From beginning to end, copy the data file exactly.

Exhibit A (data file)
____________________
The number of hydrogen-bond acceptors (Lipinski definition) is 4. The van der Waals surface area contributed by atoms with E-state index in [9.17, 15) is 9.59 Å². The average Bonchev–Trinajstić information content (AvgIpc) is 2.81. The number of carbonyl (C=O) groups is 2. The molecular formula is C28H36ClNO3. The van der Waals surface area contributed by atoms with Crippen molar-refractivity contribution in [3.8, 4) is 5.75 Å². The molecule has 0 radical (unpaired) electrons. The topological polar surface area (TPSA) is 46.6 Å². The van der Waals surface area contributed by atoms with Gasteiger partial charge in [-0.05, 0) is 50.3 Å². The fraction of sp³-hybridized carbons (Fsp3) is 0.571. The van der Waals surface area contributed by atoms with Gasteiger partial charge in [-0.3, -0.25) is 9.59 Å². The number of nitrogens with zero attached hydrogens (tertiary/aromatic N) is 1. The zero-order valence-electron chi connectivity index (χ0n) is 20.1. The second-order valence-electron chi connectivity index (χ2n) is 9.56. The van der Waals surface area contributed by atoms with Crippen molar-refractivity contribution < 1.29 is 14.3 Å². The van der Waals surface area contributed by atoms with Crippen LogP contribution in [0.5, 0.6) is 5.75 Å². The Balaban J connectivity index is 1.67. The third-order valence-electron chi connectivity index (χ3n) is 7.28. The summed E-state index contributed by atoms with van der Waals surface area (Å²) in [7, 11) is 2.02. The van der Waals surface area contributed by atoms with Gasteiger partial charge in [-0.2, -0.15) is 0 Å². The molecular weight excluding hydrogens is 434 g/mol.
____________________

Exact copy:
The number of hydrogen-bond acceptors (Lipinski definition) is 4. The van der Waals surface area contributed by atoms with E-state index in [9.17, 15) is 9.59 Å². The average Bonchev–Trinajstić information content (AvgIpc) is 2.81. The number of carbonyl (C=O) groups is 2. The molecular formula is C28H36ClNO3. The van der Waals surface area contributed by atoms with Crippen molar-refractivity contribution in [3.8, 4) is 5.75 Å². The molecule has 0 radical (unpaired) electrons. The topological polar surface area (TPSA) is 46.6 Å². The van der Waals surface area contributed by atoms with Gasteiger partial charge in [-0.05, 0) is 50.3 Å². The fraction of sp³-hybridized carbons (Fsp3) is 0.571. The van der Waals surface area contributed by atoms with Gasteiger partial charge in [-0.3, -0.25) is 9.59 Å². The number of nitrogens with zero attached hydrogens (tertiary/aromatic N) is 1. The zero-order valence-electron chi connectivity index (χ0n) is 20.1. The second-order valence-electron chi connectivity index (χ2n) is 9.56. The van der Waals surface area contributed by atoms with Crippen molar-refractivity contribution < 1.29 is 14.3 Å². The van der Waals surface area contributed by atoms with Crippen LogP contribution in [0.5, 0.6) is 5.75 Å². The Balaban J connectivity index is 1.67. The third-order valence-electron chi connectivity index (χ3n) is 7.28. The summed E-state index contributed by atoms with van der Waals surface area (Å²) in [7, 11) is 2.02. The van der Waals surface area contributed by atoms with Gasteiger partial charge in [-0.2, -0.15) is 0 Å². The molecular weight excluding hydrogens is 434 g/mol.